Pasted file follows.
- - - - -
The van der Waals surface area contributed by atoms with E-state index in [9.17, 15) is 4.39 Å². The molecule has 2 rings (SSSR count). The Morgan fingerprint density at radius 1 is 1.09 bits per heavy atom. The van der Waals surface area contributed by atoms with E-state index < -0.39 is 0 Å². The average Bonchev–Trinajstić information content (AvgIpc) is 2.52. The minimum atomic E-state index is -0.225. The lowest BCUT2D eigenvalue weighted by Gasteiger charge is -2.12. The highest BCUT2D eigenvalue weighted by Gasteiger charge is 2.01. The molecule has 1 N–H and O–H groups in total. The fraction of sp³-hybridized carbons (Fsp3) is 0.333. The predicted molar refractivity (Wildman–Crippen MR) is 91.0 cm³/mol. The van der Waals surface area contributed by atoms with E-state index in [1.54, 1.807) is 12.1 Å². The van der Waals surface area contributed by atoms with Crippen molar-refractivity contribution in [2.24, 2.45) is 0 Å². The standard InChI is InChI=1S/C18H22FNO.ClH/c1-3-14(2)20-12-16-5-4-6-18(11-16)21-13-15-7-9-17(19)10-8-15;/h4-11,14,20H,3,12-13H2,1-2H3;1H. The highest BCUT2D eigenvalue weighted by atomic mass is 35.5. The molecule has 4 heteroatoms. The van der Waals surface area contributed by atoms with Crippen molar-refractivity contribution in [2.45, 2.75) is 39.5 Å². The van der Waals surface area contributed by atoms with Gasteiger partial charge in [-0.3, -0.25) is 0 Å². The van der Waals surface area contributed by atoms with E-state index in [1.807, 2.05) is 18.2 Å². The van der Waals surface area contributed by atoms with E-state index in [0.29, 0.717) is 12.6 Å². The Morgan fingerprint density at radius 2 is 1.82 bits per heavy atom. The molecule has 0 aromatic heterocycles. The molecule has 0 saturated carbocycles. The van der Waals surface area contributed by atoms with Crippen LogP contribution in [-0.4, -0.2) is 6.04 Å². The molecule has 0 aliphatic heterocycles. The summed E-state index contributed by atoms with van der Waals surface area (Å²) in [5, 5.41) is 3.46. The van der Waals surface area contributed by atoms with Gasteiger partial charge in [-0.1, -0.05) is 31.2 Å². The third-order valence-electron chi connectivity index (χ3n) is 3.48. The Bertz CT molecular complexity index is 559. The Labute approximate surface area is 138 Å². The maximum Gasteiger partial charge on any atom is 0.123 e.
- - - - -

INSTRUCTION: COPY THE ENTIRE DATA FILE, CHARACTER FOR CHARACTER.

The van der Waals surface area contributed by atoms with E-state index in [9.17, 15) is 4.39 Å². The molecule has 2 rings (SSSR count). The Morgan fingerprint density at radius 1 is 1.09 bits per heavy atom. The van der Waals surface area contributed by atoms with E-state index < -0.39 is 0 Å². The average Bonchev–Trinajstić information content (AvgIpc) is 2.52. The minimum atomic E-state index is -0.225. The lowest BCUT2D eigenvalue weighted by Gasteiger charge is -2.12. The highest BCUT2D eigenvalue weighted by Gasteiger charge is 2.01. The molecule has 1 N–H and O–H groups in total. The fraction of sp³-hybridized carbons (Fsp3) is 0.333. The predicted molar refractivity (Wildman–Crippen MR) is 91.0 cm³/mol. The van der Waals surface area contributed by atoms with E-state index in [1.54, 1.807) is 12.1 Å². The van der Waals surface area contributed by atoms with Crippen molar-refractivity contribution in [2.24, 2.45) is 0 Å². The standard InChI is InChI=1S/C18H22FNO.ClH/c1-3-14(2)20-12-16-5-4-6-18(11-16)21-13-15-7-9-17(19)10-8-15;/h4-11,14,20H,3,12-13H2,1-2H3;1H. The highest BCUT2D eigenvalue weighted by atomic mass is 35.5. The molecule has 4 heteroatoms. The van der Waals surface area contributed by atoms with Crippen molar-refractivity contribution in [2.45, 2.75) is 39.5 Å². The van der Waals surface area contributed by atoms with Gasteiger partial charge in [-0.3, -0.25) is 0 Å². The van der Waals surface area contributed by atoms with E-state index in [1.807, 2.05) is 18.2 Å². The van der Waals surface area contributed by atoms with E-state index in [0.29, 0.717) is 12.6 Å². The Morgan fingerprint density at radius 2 is 1.82 bits per heavy atom. The molecule has 0 aromatic heterocycles. The molecule has 0 saturated carbocycles. The van der Waals surface area contributed by atoms with Crippen LogP contribution in [-0.4, -0.2) is 6.04 Å². The molecule has 0 aliphatic heterocycles. The summed E-state index contributed by atoms with van der Waals surface area (Å²) in [5, 5.41) is 3.46. The van der Waals surface area contributed by atoms with Gasteiger partial charge in [-0.1, -0.05) is 31.2 Å². The third-order valence-electron chi connectivity index (χ3n) is 3.48. The Bertz CT molecular complexity index is 559. The Labute approximate surface area is 138 Å². The maximum Gasteiger partial charge on any atom is 0.123 e.